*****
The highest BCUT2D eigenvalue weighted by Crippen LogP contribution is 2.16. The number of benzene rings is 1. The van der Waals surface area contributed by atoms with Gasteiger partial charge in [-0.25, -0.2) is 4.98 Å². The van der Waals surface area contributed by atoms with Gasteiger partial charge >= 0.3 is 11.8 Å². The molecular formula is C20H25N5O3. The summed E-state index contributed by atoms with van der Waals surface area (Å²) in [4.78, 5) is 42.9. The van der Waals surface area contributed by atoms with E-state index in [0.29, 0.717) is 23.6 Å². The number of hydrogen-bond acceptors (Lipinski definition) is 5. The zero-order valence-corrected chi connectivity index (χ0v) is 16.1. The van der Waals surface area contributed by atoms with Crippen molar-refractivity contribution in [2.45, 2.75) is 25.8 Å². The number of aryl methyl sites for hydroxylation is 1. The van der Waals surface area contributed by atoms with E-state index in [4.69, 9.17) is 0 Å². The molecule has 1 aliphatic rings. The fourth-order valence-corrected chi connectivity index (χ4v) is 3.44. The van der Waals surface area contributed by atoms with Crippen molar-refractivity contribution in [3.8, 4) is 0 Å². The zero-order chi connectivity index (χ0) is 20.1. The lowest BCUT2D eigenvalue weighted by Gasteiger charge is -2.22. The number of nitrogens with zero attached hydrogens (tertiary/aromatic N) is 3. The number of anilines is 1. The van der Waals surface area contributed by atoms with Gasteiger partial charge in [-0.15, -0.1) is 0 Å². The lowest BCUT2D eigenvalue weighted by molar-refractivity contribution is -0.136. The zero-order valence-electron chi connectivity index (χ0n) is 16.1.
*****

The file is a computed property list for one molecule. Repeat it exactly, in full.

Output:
The highest BCUT2D eigenvalue weighted by Crippen LogP contribution is 2.16. The number of benzene rings is 1. The van der Waals surface area contributed by atoms with Gasteiger partial charge in [-0.25, -0.2) is 4.98 Å². The van der Waals surface area contributed by atoms with Gasteiger partial charge >= 0.3 is 11.8 Å². The molecular formula is C20H25N5O3. The summed E-state index contributed by atoms with van der Waals surface area (Å²) in [4.78, 5) is 42.9. The van der Waals surface area contributed by atoms with E-state index in [0.29, 0.717) is 23.6 Å². The number of hydrogen-bond acceptors (Lipinski definition) is 5. The zero-order valence-corrected chi connectivity index (χ0v) is 16.1. The van der Waals surface area contributed by atoms with Crippen molar-refractivity contribution in [2.45, 2.75) is 25.8 Å². The number of aryl methyl sites for hydroxylation is 1. The van der Waals surface area contributed by atoms with E-state index in [4.69, 9.17) is 0 Å². The molecule has 1 aliphatic rings. The fourth-order valence-corrected chi connectivity index (χ4v) is 3.44. The van der Waals surface area contributed by atoms with Crippen molar-refractivity contribution in [3.8, 4) is 0 Å². The zero-order chi connectivity index (χ0) is 20.1. The lowest BCUT2D eigenvalue weighted by Gasteiger charge is -2.22. The number of nitrogens with zero attached hydrogens (tertiary/aromatic N) is 3. The number of anilines is 1. The van der Waals surface area contributed by atoms with Gasteiger partial charge in [-0.15, -0.1) is 0 Å². The lowest BCUT2D eigenvalue weighted by molar-refractivity contribution is -0.136. The zero-order valence-electron chi connectivity index (χ0n) is 16.1.